This thought is so important for the understanding of the ancient wisdom that we call attention to it again and again, because it provides the philosophical and scientific framework, the structural carpentry, not merely of the universe, but of man's own consciousness, and is the groundwork against which we must place the picture of what takes place in the processes of kosmic evolution and in that of man, as outlined in the ancient initiations and Mystery Schools.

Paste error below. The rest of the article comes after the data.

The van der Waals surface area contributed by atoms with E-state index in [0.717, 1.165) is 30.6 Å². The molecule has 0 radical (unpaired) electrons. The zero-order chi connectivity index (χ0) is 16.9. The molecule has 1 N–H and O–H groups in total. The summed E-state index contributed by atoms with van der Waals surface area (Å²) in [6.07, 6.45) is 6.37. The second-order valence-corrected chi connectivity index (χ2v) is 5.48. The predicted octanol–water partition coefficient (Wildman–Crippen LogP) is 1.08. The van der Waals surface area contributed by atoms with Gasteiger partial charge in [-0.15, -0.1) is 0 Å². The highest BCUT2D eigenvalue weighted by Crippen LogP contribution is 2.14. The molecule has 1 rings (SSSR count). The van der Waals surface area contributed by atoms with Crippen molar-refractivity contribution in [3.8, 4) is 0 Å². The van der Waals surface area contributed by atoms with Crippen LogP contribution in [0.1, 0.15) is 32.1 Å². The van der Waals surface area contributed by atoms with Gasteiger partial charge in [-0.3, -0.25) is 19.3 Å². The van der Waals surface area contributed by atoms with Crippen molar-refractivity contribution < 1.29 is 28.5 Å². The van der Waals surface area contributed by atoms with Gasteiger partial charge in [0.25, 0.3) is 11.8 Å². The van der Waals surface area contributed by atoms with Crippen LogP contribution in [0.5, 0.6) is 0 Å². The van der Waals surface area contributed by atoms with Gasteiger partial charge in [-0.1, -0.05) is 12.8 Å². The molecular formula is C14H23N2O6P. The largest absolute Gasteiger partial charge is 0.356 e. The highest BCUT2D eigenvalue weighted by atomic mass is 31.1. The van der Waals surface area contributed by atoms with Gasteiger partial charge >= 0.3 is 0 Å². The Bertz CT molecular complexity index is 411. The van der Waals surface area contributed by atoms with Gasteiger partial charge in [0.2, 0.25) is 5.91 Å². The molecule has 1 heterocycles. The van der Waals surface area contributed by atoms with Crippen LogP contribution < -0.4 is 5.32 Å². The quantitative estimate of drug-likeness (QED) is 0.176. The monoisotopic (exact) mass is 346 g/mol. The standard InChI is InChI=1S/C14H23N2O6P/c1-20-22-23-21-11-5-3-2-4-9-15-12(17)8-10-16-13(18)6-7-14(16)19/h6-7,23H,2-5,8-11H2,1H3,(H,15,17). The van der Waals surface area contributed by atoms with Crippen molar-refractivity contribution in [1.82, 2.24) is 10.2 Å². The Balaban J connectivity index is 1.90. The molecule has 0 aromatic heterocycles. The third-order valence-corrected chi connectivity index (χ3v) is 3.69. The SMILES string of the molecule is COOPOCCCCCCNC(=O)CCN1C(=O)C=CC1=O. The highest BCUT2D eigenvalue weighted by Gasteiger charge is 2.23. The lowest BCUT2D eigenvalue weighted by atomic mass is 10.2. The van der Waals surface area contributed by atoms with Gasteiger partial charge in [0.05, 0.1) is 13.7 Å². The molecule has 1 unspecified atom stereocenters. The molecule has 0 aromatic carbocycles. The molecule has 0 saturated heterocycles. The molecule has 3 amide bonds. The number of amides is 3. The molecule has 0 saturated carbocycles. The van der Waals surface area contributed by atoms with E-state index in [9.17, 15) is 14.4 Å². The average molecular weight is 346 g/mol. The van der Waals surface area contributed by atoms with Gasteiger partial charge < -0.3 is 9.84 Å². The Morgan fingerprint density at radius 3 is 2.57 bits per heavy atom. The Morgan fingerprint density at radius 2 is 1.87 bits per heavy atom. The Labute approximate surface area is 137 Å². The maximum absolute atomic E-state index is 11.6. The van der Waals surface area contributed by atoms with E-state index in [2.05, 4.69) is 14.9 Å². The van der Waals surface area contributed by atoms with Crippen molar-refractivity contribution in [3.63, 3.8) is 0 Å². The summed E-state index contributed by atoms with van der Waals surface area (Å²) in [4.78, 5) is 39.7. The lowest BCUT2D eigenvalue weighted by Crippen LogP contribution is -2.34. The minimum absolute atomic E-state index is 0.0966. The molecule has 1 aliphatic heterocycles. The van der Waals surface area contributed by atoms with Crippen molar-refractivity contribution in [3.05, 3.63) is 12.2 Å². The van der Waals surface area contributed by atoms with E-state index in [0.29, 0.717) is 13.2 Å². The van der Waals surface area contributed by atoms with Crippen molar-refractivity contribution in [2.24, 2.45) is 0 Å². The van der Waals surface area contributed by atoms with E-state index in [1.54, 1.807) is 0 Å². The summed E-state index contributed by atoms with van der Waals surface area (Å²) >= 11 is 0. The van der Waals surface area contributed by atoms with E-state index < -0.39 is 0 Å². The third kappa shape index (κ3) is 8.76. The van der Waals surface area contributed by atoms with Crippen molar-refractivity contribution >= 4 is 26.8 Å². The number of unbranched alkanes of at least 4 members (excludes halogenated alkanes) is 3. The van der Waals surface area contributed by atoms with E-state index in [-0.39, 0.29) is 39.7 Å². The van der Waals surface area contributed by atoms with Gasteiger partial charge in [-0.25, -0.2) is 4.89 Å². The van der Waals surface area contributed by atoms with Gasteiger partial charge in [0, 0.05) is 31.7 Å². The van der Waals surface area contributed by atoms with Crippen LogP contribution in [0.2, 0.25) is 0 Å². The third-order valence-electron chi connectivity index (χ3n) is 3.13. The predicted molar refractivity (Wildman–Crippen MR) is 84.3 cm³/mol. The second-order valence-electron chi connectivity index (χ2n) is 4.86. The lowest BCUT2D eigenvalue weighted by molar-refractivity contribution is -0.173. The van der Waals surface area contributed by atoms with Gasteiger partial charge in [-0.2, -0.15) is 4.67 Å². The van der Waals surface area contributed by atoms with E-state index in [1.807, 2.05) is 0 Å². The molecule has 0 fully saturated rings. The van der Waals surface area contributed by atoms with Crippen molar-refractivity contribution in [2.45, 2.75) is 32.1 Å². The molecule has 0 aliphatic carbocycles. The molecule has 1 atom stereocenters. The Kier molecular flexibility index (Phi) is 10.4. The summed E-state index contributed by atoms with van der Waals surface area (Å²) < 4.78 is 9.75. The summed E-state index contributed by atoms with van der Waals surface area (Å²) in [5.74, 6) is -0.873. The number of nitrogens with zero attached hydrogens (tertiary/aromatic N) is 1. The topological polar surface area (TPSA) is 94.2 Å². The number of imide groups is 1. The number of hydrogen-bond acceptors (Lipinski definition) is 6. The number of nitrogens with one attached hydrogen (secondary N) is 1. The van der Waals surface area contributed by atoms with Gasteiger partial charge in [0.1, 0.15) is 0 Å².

It was said at a former meeting that man is spiritually higher than the sun. So he is; but it was not said which man — purposely not said . The sun is the vital locus of his system, and so terrific are the forces of that same inwardly divine entity, even on our plane, that were one of us, a man, to approach within the range of those forces he would be simply annihilated, not merely broken up and dispersed as the physical body is at death, but reduced to nothing, wiped out. Why? Because the first five (counting upwards), i.e., the five lower principles of his psychological economy, would be dissipated into their component atoms, each to each on its own plane, and drawn, sucked, into the stellar body, and only his higher part, the divine part, the spiritual part, belonging to the Hierarchy of Compassion, the Christ part, the Buddha part, would remain intact. Why? Because the latter part itself is of the same substance as the hid sun, of which our physical sun is merely the reflection or the manifestation on this plane of the divine being behind it. Consequently, when we said that man is greater than the sun, we meant that his progress along the path of evolution has proceeded farther than that entity (considered as a reflection) which is the sun. He undoubtedly is farther along the path of evolution than is his solar locus — a paradox, indeed, but true! It was the entry into the senseless "shadows" of his being, i.e., the four lowest of his seven principles, by the manas principle, inferior to the two highest, during the middle of the third root-race in this fourth round, that made of him the being that he now is, self-conscious; and thereby he became literally an incarnation of the divine.